Benjamin Franklin Papers

I Sing My Plain Country Joan, 1742

I Sing My Plain Country Joan

MS: American Philosophical Society

There can be little doubt that Franklin composed these verses to his wife. They are assigned to him in two different anecdotes, which, though the incidents described are separated by forty years, are not inconsistent. The first, from the family of Franklin’s friend John Bard,4 relates how, at a meeting of some club, possibly the Junto, someone jokingly took exception to the practice of married men singing songs poets had written in praise of their mistresses. Next morning Dr. Bard, who had been one of the company and may have been the expostulator, received the following song from Franklin, with a request that he be ready to sing it at the next meeting.5 The second anecdote was conveyed to a London magazine by one John Ellis, Jr., in 1807. Franklin was one of the guests at a dinner in Paris at which each person was to compose verses in praise of a wife. When his turn came Franklin had ready this song. He subsequently gave a copy to a woman friend, and told her the circumstances; and she gave them to Ellis to publish.6

Franklin himself provided further evidence of his connection with the song. Writing in playful vein to Catharine Ray, September 11, 1755, he informed her that Deborah Franklin “talks of bequeathing me to you as a Legacy; But I ought to wish you a better, and hope she will live these 100 Years; for we are grown old together, and if she has any faults, I am so us’d to ’em that I don’t perceive ’em, as the Song says,” and he quoted the stanza here inserted next to the last.

Finally, the manuscript from which the song is printed here,7 though not in Franklin’s hand, certainly belonged to him. It is preserved among his papers and Deborah has written on the back of one sheet a note of charges to an unknown customer at the New Printing-Office—8d. for an almanac, for example. Carl Van Doren printed the verses without assigning a date, though he mentions that Bard moved from Philadelphia in 1746.8 If Franklin’s “plain Country Joan” was Deborah, the reference to twelve years of marriage would fix the date of composition at about 1742.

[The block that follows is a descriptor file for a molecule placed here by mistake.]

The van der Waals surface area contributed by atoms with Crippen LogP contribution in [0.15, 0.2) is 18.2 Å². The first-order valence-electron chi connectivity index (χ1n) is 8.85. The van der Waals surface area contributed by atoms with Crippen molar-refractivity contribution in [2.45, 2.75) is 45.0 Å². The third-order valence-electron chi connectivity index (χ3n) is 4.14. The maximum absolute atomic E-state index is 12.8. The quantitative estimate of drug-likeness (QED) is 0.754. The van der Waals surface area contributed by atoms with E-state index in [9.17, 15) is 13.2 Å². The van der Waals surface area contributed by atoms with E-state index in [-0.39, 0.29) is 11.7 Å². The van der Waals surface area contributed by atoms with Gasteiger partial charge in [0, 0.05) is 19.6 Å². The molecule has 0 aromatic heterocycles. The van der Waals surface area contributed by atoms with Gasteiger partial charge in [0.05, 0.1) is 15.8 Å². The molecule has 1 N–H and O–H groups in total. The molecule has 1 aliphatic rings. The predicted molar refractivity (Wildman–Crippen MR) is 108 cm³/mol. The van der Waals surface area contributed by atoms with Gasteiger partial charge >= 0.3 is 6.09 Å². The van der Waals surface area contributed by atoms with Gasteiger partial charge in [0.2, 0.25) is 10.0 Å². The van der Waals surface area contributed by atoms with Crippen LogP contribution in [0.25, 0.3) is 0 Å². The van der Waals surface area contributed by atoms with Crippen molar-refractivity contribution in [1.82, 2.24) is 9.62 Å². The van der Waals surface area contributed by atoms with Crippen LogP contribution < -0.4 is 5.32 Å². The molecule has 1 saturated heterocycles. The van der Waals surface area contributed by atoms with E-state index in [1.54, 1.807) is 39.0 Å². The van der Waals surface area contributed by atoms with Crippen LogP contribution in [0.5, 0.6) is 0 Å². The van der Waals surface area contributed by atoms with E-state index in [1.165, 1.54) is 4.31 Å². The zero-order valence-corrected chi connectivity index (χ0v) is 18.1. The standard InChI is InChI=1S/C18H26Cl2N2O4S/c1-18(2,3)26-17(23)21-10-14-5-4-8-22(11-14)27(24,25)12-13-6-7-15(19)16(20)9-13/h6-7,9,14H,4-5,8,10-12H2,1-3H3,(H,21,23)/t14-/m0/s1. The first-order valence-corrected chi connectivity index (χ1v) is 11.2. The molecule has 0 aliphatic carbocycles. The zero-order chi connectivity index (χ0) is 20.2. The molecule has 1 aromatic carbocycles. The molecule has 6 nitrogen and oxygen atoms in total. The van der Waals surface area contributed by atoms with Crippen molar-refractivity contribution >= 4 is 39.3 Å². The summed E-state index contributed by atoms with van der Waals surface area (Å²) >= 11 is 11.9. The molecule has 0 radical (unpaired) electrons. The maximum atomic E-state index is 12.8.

Song [c. 1742]

Of their Chloes and Phillisses Poets may prate

I sing my plain Country Joan

Now twelve Years my Wife, still the Joy of my Life

Blest Day that I made her my own,

My dear Friends

Blest Day that I made her my own.


Not a Word of her Face, her Shape, or her Eyes,

Of Flames or of Darts shall you hear;

Tho’ I Beauty admire ’tis Virtue I prize,

That fades not in seventy Years,

My dear Friends


In Health a Companion delightfull and dear,

Still easy, engaging, and Free,

In Sickness no less than the faithfullest Nurse

As tender as tender can be,

My dear Friends


In Peace and good Order, my Houshold she keeps

Right Careful to save what I gain

Yet chearfully spends, and smiles on the Friends

I’ve the Pleasures to entertain

My dear Friends


She defends my good Name ever where I’m to blame,

Friend firmer was ne’er to Man giv’n,

Her compassionate Breast, feels for all the Distrest,

Which draws down the Blessing from Heav’n,

My dear Friends


Am I laden with Care, she takes off a large Share,

That the Burthen ne’er makes [me]9 to reel,

Does good Fortune arrive, the Joy of my Wife,

Quite doubles the Pleasures I feel,

My dear Friends


In Raptures the giddy Rake talks of his Fair,

Enjoyment shall make him Despise,

I speak my cool sence, that long Experience,

And Enjoyment have chang’d in no wise,

My dear Friends

[Some Faults we have all, and so may my Joan,

But then they’re exceedingly small;

And now I’m us’d to ’em, they’re just like my own,

I scarcely can see ’em at all,

My dear Friends,

I scarcely can see them at all.]


Were the fairest young Princess, with Million in Purse

To be had in Exchange for my Joan,

She could not be a better Wife, mought be a Worse,

So I’d stick to my Joggy1 alone

My dear Friends

I’d cling to my lovely ould Joan.

[Note numbering follows the Franklin Papers source.]

4John Bard (1716–1799), physician of Philadelphia and New York.

5John McVickar, A Domestic Narrative of the Life of Samuel Bard (N.Y., 1822), pp. 18–19.

6Monthly Repository of Theology and General Literature, III (1808), 214.

7Both printed versions differ in minor respects from the MS. In addition, in the Ellis version stanzas five and six are reversed, and seven is omitted. The order of the stanzas in the Bard version is 1, 2, 6, 5, 4, 3, 8, with stanza seven omitted. The stanza inserted between seven and eight is that which BF quoted in his letter to Catharine Ray.

8Van Doren, Franklin, p. 148.

9“Me,” required by the meter, appears in both printed versions.

1Jug, Jugg: pet name or familiar substitute for Joan; familiar name for a homely woman, the sweetheart of a peasant. OED.

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